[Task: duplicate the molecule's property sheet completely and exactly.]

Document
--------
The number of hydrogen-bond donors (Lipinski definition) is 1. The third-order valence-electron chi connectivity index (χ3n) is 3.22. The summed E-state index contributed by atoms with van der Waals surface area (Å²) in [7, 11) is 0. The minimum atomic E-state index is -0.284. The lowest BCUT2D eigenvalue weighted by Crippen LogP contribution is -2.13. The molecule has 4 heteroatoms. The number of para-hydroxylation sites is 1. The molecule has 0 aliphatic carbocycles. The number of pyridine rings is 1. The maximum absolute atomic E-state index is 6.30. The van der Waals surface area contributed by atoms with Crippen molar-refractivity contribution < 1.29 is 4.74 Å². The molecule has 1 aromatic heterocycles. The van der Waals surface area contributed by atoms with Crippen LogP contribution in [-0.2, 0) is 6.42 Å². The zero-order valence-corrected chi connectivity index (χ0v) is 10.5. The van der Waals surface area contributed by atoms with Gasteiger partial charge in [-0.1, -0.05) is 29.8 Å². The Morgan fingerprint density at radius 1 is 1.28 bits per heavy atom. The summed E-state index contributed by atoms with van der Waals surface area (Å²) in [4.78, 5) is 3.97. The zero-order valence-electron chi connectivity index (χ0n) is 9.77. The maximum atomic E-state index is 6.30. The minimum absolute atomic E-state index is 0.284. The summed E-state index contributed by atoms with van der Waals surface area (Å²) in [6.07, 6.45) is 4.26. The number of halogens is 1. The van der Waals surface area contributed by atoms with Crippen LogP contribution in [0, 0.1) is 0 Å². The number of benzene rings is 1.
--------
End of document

The number of hydrogen-bond donors (Lipinski definition) is 1. The third-order valence-electron chi connectivity index (χ3n) is 3.22. The summed E-state index contributed by atoms with van der Waals surface area (Å²) in [7, 11) is 0. The minimum atomic E-state index is -0.284. The lowest BCUT2D eigenvalue weighted by Crippen LogP contribution is -2.13. The molecule has 4 heteroatoms. The number of para-hydroxylation sites is 1. The molecule has 0 aliphatic carbocycles. The number of pyridine rings is 1. The maximum absolute atomic E-state index is 6.30. The van der Waals surface area contributed by atoms with Crippen molar-refractivity contribution < 1.29 is 4.74 Å². The molecule has 1 aromatic heterocycles. The van der Waals surface area contributed by atoms with Crippen LogP contribution in [-0.2, 0) is 6.42 Å². The zero-order valence-corrected chi connectivity index (χ0v) is 10.5. The van der Waals surface area contributed by atoms with Gasteiger partial charge in [-0.1, -0.05) is 29.8 Å². The Morgan fingerprint density at radius 1 is 1.28 bits per heavy atom. The summed E-state index contributed by atoms with van der Waals surface area (Å²) in [4.78, 5) is 3.97. The zero-order valence-electron chi connectivity index (χ0n) is 9.77. The maximum atomic E-state index is 6.30. The minimum absolute atomic E-state index is 0.284. The summed E-state index contributed by atoms with van der Waals surface area (Å²) in [6.07, 6.45) is 4.26. The number of halogens is 1. The van der Waals surface area contributed by atoms with Crippen LogP contribution in [0, 0.1) is 0 Å². The number of benzene rings is 1.